Kingstown: The housing of hundreds of people in shelters across the island of St Vincent is an unsustainable solution for citizens displaced by the eruptions at the La Soufriere Volcano.
This is one of the major findings of a Caribbean Disaster Emergency Management Agency (CDEMA) team, which recommends the sheltered Vincentians be moved to temporary housing as soon as possible.
The Regional Security Service (RSS) Training Institute Manager, Retired Brigadier General Earl Arthurs, who is leading the CDEMA detail, revealed that while the “one-room hotels” are being used in the short-term, these conditions should not continue for more than a few weeks.
“The shelters are school rooms and even if you put one family in a classroom and there are six of them, you have no privacy,” Arthurs told Barbados TODAY.
“Now if you have them in emergency housing, it could mean you could build some wooden houses for them on a piece of land and at least you would have your family in some privacy and able to operate for a while until you can build back your house.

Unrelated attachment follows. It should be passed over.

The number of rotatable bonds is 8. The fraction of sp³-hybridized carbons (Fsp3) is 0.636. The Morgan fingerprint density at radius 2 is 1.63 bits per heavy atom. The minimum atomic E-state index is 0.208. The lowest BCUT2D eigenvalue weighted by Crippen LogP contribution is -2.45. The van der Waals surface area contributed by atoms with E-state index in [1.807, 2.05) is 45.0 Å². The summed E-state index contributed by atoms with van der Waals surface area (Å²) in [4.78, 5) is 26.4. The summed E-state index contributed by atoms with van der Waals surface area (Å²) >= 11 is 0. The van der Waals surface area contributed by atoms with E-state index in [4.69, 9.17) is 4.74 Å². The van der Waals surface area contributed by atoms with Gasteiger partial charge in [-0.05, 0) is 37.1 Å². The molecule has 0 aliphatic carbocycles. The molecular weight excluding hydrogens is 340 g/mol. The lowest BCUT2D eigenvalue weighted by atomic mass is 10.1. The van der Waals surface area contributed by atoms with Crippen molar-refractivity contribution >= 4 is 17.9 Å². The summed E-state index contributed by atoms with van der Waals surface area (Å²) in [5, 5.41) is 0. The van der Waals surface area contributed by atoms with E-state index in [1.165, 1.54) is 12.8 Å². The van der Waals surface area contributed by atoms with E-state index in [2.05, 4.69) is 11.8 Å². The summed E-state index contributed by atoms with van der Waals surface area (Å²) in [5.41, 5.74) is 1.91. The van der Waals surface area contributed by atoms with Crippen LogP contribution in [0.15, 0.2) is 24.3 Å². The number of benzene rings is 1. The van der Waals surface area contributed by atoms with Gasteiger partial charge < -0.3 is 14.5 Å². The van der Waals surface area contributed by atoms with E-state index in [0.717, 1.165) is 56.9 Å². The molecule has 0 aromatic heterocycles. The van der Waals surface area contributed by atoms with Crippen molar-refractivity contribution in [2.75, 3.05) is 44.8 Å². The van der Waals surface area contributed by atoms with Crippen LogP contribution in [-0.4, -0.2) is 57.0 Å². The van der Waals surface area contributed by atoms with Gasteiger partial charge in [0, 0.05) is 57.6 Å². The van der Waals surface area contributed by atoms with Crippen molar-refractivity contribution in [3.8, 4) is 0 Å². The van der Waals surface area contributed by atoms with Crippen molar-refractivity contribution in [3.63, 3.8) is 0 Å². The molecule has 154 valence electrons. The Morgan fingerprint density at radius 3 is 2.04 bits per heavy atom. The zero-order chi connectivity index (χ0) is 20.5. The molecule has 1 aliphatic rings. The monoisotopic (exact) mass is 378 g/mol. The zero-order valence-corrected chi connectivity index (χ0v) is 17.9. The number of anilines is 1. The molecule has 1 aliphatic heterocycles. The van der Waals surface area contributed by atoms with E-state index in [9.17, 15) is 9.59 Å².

“Of course you have to look at the money, but I know for sure that if they agree and identify a piece of land and want to put up 100 wooden houses, that can be done easily, because there is a lot of wood in Belize and Guyana and we actually export houses in containers already cut and shaped and everything,” contended the Retired Brigadier General, who is a former Chief of Staff of the Belize Defence Force (BDF).
Tens of thousands are said to be housed in the government shelters, while thousands are staying with friends and relatives in the island’s ‘green’ and ‘orange’ zones.
The five-day mission comprising officials from the Caribbean Public Health Agency and the Pan American Health Organisation (PAHO) is also examining the impact of La Soufriére on then sectors including food, water and agriculture.
Arthurs added that the long-term plan is to ‘build back better’, though they remain challenged by the possibility of further eruptions.
He revealed that in the shelters, there has also been some concern about the safety of the water supply, although water tests have come back negative for contamination.
Health officials on the CDEMA team have also found no significant increase in COVID-19 cases and clusters, despite a massive evacuation of 20,000 people, some in cramped vehicles and small boats. ([email protected])